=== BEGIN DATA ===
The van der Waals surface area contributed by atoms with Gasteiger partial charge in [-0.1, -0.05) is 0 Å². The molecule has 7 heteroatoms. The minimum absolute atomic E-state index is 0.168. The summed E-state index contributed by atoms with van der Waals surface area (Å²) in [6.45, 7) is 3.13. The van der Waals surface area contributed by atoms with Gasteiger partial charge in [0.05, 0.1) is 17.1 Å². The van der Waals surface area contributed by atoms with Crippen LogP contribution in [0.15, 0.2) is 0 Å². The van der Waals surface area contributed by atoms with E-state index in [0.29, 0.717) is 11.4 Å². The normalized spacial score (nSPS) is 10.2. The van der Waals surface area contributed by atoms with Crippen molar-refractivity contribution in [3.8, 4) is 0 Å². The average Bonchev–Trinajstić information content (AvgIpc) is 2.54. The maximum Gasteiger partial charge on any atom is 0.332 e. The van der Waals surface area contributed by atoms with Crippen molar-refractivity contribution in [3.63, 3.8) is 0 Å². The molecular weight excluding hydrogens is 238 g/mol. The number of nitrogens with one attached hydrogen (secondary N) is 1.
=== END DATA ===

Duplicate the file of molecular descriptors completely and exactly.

The van der Waals surface area contributed by atoms with Gasteiger partial charge in [-0.1, -0.05) is 0 Å². The molecule has 7 heteroatoms. The minimum absolute atomic E-state index is 0.168. The summed E-state index contributed by atoms with van der Waals surface area (Å²) in [6.45, 7) is 3.13. The van der Waals surface area contributed by atoms with Gasteiger partial charge in [0.05, 0.1) is 17.1 Å². The van der Waals surface area contributed by atoms with Crippen LogP contribution in [0.15, 0.2) is 0 Å². The van der Waals surface area contributed by atoms with E-state index in [0.29, 0.717) is 11.4 Å². The normalized spacial score (nSPS) is 10.2. The van der Waals surface area contributed by atoms with Crippen molar-refractivity contribution in [3.8, 4) is 0 Å². The average Bonchev–Trinajstić information content (AvgIpc) is 2.54. The maximum Gasteiger partial charge on any atom is 0.332 e. The van der Waals surface area contributed by atoms with Crippen molar-refractivity contribution in [3.63, 3.8) is 0 Å². The molecular weight excluding hydrogens is 238 g/mol. The number of nitrogens with one attached hydrogen (secondary N) is 1.